The only thing shocking to local Catholics about the canonization of both Popes John XXIII and John Paul II was the timing.
“They usually wait a longer time until being declared a saint, usually 10 years,” said the Rev. Adrian Wilde, pastor of St. Francis of Assisi in Grove City. “They’re saintly in many different ways and the church is honoring them for what they’ve done in their lives.”
Wilde said he believes the timing of canonizing Pope John XXIII may have to do with the 50th anniversary of his establishment of the Second Vatican Council, which ran from 1962 to 1965.
“The Second Vatican Council helped modernize the church,” said Billy Atwell, director of communications at the Diocese of Venice. “Pope John Paul II helped put a face on capitalism. He was working to help make people understand the purpose of capitalism as a means to uphold human dignity.”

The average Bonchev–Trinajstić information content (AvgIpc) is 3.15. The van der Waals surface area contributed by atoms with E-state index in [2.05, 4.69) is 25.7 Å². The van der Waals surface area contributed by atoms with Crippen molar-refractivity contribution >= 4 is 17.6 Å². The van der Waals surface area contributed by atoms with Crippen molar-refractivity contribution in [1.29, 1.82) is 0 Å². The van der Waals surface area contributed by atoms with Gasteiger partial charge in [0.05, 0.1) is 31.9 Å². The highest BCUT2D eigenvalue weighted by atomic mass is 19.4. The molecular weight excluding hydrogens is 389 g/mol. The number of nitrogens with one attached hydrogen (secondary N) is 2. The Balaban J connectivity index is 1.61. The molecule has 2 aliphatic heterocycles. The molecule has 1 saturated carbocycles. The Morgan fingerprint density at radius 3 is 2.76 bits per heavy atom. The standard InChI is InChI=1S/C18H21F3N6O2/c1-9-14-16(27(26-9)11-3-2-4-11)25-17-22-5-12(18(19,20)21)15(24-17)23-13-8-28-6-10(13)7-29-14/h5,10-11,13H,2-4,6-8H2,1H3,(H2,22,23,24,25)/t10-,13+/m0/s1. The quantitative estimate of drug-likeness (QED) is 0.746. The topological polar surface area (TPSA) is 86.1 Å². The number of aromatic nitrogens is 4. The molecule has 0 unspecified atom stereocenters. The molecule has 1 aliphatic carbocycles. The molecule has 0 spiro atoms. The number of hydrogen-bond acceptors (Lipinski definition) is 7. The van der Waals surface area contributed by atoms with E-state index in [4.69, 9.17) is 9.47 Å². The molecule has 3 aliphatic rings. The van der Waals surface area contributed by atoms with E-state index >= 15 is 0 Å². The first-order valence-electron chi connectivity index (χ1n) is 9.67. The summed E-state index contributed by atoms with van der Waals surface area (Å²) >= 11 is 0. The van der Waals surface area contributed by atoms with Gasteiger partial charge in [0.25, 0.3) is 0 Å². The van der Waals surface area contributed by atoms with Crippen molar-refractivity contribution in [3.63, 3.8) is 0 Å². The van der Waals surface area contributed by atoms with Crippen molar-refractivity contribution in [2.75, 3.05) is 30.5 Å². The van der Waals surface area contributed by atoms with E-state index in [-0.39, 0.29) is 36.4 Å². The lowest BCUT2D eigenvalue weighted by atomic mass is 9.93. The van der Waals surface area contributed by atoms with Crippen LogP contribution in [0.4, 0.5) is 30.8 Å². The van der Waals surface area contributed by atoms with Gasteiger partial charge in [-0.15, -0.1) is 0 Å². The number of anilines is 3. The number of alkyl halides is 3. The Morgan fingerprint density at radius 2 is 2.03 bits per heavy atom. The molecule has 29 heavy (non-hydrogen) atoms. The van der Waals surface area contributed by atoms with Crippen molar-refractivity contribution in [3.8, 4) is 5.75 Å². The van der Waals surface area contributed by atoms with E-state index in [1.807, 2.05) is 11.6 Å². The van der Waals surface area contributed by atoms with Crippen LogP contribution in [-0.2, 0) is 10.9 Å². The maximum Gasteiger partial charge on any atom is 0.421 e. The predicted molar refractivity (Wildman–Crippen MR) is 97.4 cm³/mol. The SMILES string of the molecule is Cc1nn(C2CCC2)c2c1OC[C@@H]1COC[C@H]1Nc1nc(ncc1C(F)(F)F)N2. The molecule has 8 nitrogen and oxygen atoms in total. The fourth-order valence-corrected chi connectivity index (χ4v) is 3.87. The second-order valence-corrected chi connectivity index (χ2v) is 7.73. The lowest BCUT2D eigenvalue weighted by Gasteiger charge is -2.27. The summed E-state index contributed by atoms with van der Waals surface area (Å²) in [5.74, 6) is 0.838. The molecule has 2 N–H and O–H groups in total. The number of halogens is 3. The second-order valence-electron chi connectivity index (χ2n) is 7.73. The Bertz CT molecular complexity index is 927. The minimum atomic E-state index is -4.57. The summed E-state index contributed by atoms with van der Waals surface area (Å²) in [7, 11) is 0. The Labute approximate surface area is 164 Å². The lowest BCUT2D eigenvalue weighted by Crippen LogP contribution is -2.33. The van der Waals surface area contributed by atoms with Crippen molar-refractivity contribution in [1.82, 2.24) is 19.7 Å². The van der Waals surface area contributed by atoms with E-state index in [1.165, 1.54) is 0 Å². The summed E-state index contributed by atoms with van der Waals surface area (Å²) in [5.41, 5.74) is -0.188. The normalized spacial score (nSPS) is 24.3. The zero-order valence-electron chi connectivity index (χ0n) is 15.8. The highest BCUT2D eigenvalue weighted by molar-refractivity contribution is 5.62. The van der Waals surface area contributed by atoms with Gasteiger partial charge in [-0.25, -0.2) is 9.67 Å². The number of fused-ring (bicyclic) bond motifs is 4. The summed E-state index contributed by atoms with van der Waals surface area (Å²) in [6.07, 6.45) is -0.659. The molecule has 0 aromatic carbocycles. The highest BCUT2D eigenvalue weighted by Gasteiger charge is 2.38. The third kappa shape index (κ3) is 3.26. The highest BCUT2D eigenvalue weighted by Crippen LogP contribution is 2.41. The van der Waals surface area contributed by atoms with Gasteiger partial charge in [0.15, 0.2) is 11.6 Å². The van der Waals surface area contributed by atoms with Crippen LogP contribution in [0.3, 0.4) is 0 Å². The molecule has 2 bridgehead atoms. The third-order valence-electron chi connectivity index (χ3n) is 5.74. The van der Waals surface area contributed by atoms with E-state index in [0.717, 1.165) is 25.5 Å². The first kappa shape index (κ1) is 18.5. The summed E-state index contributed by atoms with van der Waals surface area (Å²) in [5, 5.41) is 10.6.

One of the lives John XXIII touched is Port Charlotte resident Cesare Frustaci, a 77-year-old Holocaust survivor. Prior to being Pope, Monsignor Angelo Giuseppe Roncalli, as the Cardinal of Venice, stepped in for Frustaci to help him reunite with his mother in Italy following World War II. Frustaci appeared at Gulf Cove’s Hope Lutheran Church in May, and regularly volunteers with the Holocaust Museum of Southwest Florida in Naples to share his story.
“Pope Francis is canonizing these men and they are still very fresh on our minds,” Atwell said. “It makes sense that they’re picked, because we’re still seeing residual impact from their lives. Pope John Paul II had two miracles attributed to him.”
Atwell said the canonizations are exciting for the church.
“In a sense, it’s continuing a legacy,” he said. “I think it’s time to rejoice and reflect.”
Attempts to get comments from Catholic churches in North Port and Port Charlotte were unsuccessful.